"Games have a different expectation. They desire instant (or almost instant) learning delivered in an informal manner. They do not want to log into the corporate learning management system, navigate to the desired course, and then page through forty screens to find that one desired piece of information." (p. 165)Hallelujah! So when can I stop writing these courses? And yet, I'm scared to admit that I don't know if I've got what it takes to do what this generational shift requires. That's way more creativity than I may have in me.
Can someone just write me a page-turner of a course to teach me how to be an instructional designer for the new millenium?
Corporate training departments are set up for the old-school boomer approach to training. Selling a different approach is hard. "We don't have the budget for that." "That's not in our plan." These are actual objections I've heard from clients when I've tried to discuss some alternatives.
And, hey, many e-Learning vendors are vested in the "old boomer" model of training. It's primarily what pays my salary and keeps my company in business. At least this year.
It's a big shift for instructional design. We're no longer talking about designing "courses"; instead we need to talk about helping companies design different strategies (and using games, blogs, wikis, instant messaging -- the gamers' learning tools), about crafting a strategic approach to learning and performance support throughout an organization.
I think we'll need to just send this book along to any prospects before we head out on a sales calls.
Some More Things You Should Know
This book is not just about gadgets, games and gizmos. It's also about using blogs and wikis and other collaborative tools for workplace learning and knowledge sharing.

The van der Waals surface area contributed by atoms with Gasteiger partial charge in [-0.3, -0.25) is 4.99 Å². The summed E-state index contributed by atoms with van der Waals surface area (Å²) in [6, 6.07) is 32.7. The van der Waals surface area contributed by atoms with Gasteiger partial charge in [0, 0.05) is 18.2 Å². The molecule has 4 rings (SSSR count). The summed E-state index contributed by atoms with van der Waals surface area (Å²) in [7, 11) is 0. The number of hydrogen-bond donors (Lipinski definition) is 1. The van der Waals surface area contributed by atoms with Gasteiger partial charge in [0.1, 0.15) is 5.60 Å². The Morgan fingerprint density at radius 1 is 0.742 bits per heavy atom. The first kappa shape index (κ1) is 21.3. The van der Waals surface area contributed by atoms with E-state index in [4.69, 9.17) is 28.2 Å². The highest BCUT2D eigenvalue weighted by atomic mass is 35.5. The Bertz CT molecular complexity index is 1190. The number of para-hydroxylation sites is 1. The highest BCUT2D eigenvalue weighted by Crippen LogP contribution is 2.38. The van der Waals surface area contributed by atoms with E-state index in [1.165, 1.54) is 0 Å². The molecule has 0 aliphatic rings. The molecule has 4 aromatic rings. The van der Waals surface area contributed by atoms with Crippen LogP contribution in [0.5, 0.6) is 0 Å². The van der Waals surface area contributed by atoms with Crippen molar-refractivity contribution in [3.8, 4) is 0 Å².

This book isn't just for learning professionals. Managers, HR, recruiting officers, and consultants working with clients on organizational change initiatives should read it. Karl's provided some great roadmaps for implementing a Knowledge Transfer Process within an organization (see Chapter 11: Getting to the Next Level), with lots of specific examples and practical tips.
Knowledge Transfer will be an ongoing issue. As the boomers fade away and are completely replaced by a workforce of gamers who change jobs frequently, there will be a constant knowledge drain. It'll be essential that companies have systems in place to capture knowledge as it's being created.
You can read more about Gadgets, Games and Gizmos for Learning at Karl's website. And be sure to buy a copy (or better yet, have your company buy it) for your collection.
Update: As soon as I published this, I saw a post in my reader from Richard Nantel, CEO at Brandon Hall Research: The Myth of Boomer Retirement. If boomers aren't going to be retiring and leaving the workforce in droves as predicted, then will the knowledge transfer gap be an issue? Do we actually have a lot more time to figure this out?